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Baby Stone Sheep! 1 Peter 2

In Summary:

Peter, unlike Paul, does not spend as much time on the theological background issues of his epistle. Instead, as we see in 1 Peter 2:1-3, he comes rapidly to the point of action as he commands his audience to put aside evil actions and words. This is not prefaced with a long instruction about why—Peter gives the “why” after this: “if you have tasted the kindness of the Lord.”

He then goes on to summarize the Christian life with three examples. The first is that we are to live as newborns, desiring to feast on the pure Word. The second is to be as stones that are used to build up the house of the Lord Jesus. This is likely done in parallel to Psalm 118 and the references to the rejected stone that became the cornerstone, which Peter applies to Jesus.

(I once heard this related to a story from the construction of Solomon’s Temple, where the builders found that a stone they felt was useless was actually the perfect finishing stone for the building. I can’t find that reference, though, so I offer that as only a faint memory.)

The third parallel with Christian life is at the end of the chapter where we are compared with wandering sheep. We were continually straying, Peter says, but have now returned to our Shepherd. Sheep sometimes wander—especially if they are distracted—and need to be sought out by their shepherd. Fortunately for us, if Peter is right, our Shepherd not only sought us but also took the penalty for our wandering in His own body (1 Peter 2:24).

In Focus:

Peter’s middle segment draws a couple of important points up, and I think I’ll deal with some of it in a separate post. Here, let us put 1 Peter 2:16-17 under our focus. We see a summary command: live as free people, not using freedom for evil, but to serve God.

From that point, Peter develops four commands that express how he expected the believers to do this. Some translations make this verse one long sentence, as the NASB. Others, like ESV, make four sentences. Then there’s the NLT, which makes v. 17 into two sentences.

Which I think suggests a useful possibility for understanding. Look at the verse in ESV:

“Honor everyone.
Love the brotherhood.
Fear God.
Honor the emperor.”

Now, look at the verse in the NLT:

“Respect everyone, and love the family of believers. Fear God, and respect the king.”

Leaving aside whether it’s appropriate to translate “brotherhood” into “family of believers” or the lesser concern of “king” or “emperor,” look at how the ESV makes a series of commands while the NLT makes a pair of contrasting commands.

The first pairing is that everyone should be respected (or honored,) but the family of faith is deserving of special love. The second suggests that God is worthy of fear, and the king only deserves respect.

This shows the differences in how Christians, as aliens, interact with the world around them. We are not antagonistic toward the wider world, nor towards its rulers. Instead, we respect and honor these as appropriate.

However, our hearts quicken even more as we deal with our folks—the family of of faith, the brotherhood of believers. And our respect for the king never eclipses our reverent fear of the Lord God Almighty.

In Practice:

What does this contrast look like in practice? Here are a few thoughts:

1. Love bears with it a sense of intimacy, while respect and honor do not. My closest struggles and greatest successes should be shared with the family of faith more than the wider world. Likewise, my dearest friends should come from within the household, including those of you who are seeking a spouse. We should develop respectful friendships with anyone—but that deeper love? It has a home.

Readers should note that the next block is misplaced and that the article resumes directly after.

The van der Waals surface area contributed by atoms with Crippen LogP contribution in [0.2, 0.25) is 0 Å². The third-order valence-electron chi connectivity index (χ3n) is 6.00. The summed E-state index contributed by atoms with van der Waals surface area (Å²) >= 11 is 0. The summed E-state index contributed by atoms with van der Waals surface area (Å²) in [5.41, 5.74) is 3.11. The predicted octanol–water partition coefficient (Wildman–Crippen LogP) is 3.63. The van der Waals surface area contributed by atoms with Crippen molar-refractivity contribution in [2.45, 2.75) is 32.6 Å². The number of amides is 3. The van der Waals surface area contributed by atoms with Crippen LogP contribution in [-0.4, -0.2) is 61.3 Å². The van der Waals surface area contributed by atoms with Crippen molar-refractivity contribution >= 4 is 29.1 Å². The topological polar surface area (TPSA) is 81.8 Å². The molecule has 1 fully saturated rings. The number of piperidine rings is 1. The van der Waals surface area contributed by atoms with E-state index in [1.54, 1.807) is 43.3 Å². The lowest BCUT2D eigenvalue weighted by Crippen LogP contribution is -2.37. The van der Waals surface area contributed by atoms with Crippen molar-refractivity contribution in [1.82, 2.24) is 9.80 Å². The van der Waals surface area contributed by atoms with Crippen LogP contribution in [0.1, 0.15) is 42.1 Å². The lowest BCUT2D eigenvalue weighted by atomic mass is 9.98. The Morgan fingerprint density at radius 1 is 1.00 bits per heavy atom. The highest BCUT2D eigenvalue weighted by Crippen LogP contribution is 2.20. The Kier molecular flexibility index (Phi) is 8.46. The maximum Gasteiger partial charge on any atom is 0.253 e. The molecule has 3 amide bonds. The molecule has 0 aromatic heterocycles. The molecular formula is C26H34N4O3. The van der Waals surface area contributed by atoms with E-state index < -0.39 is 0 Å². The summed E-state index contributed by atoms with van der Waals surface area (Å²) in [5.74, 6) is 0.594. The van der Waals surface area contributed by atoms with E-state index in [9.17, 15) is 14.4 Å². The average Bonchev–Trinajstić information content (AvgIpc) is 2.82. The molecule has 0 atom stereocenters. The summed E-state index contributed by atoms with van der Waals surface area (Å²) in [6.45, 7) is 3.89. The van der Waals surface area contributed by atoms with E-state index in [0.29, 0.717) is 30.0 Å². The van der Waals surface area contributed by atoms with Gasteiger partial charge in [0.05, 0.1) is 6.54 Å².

2. There are times when decisions require prioritizing relationships. While I do respect my completely pacifistic brethren in Christ, I am not from that branch of the family. Instead, I think there is a time that violence is regrettably necessary. And the hierarchy falls along the lines of honoring all but loving the family: I would stand with a weapon between violent people and the children’s department at church. My love for the family overrides my respect for the wider world.

3. This extends to the question of obedience to authorities. My respect for the emperor (used here for any government, not as a comment on the behavior of current American government people) is crucial, but I must fear God above the emperor, putting the needs of the Kingdom of God above the needs of the nation. Therefore, I might pray for a strong dollar to aid mission efforts though it is not better for exporters and the economy. Or I might pray for a longer negotiation with other nations at the cost of national prestige if it allows the spread of the Gospel.

Those are just some examples of how that might look in practice.

In Nerdiness: 

Not a lot of words left for nerdiness—let’s grab a few translation issues.

First, the word NASB renders “aliens” in 2:11 is not the same as the word rendered “aliens” in 1:1. There may be exegetical significance in the difference, and there may not be. 2:11 reflects those who reside away from home while 1:1 has the context of those who reside temporarily out of place. Of interest is that the word rendered “strangers” in 2:11 is the same Greek word as “alien” in 1:1. This is a good example of context driving meaning, and the lack of one-to-one equivalence between languages.


Second, the word rendered “honor” or “respect” in 2:17 is one of those that had shades of meaning even in its own day. It appears to be descended from the Classical Greek word that included “fear,” even though “fear” has its own word, “phobeo,” in Koine Greek. The Classical Greek word figures in the expression of “I fear the Greeks, even when they bring gifts,” going back to the Trojan War saga.

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